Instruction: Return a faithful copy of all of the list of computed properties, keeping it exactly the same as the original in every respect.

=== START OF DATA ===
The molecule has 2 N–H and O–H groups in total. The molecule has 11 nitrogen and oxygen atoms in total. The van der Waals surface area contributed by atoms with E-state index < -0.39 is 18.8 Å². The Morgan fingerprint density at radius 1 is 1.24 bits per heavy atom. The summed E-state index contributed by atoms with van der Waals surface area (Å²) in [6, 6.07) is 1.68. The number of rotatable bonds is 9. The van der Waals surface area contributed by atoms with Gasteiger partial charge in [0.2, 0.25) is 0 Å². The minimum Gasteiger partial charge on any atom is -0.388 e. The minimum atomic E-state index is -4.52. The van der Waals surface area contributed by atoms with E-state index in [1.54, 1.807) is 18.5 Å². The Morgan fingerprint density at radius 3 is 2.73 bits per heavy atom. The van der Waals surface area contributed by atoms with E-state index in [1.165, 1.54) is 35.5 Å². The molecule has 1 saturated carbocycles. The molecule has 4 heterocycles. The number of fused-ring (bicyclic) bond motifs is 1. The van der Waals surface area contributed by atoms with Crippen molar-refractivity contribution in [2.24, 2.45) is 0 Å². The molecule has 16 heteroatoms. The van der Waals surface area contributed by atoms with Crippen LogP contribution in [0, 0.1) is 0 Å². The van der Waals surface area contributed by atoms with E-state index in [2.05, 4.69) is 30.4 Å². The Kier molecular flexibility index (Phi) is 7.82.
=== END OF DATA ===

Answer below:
The molecule has 2 N–H and O–H groups in total. The molecule has 11 nitrogen and oxygen atoms in total. The van der Waals surface area contributed by atoms with E-state index < -0.39 is 18.8 Å². The Morgan fingerprint density at radius 1 is 1.24 bits per heavy atom. The summed E-state index contributed by atoms with van der Waals surface area (Å²) in [6, 6.07) is 1.68. The number of rotatable bonds is 9. The van der Waals surface area contributed by atoms with Gasteiger partial charge in [0.2, 0.25) is 0 Å². The minimum Gasteiger partial charge on any atom is -0.388 e. The minimum atomic E-state index is -4.52. The van der Waals surface area contributed by atoms with E-state index in [1.54, 1.807) is 18.5 Å². The Morgan fingerprint density at radius 3 is 2.73 bits per heavy atom. The van der Waals surface area contributed by atoms with E-state index in [1.165, 1.54) is 35.5 Å². The molecule has 1 saturated carbocycles. The molecule has 4 heterocycles. The number of fused-ring (bicyclic) bond motifs is 1. The van der Waals surface area contributed by atoms with Crippen molar-refractivity contribution in [2.24, 2.45) is 0 Å². The molecule has 16 heteroatoms. The van der Waals surface area contributed by atoms with Crippen LogP contribution in [0, 0.1) is 0 Å². The van der Waals surface area contributed by atoms with E-state index in [2.05, 4.69) is 30.4 Å². The Kier molecular flexibility index (Phi) is 7.82.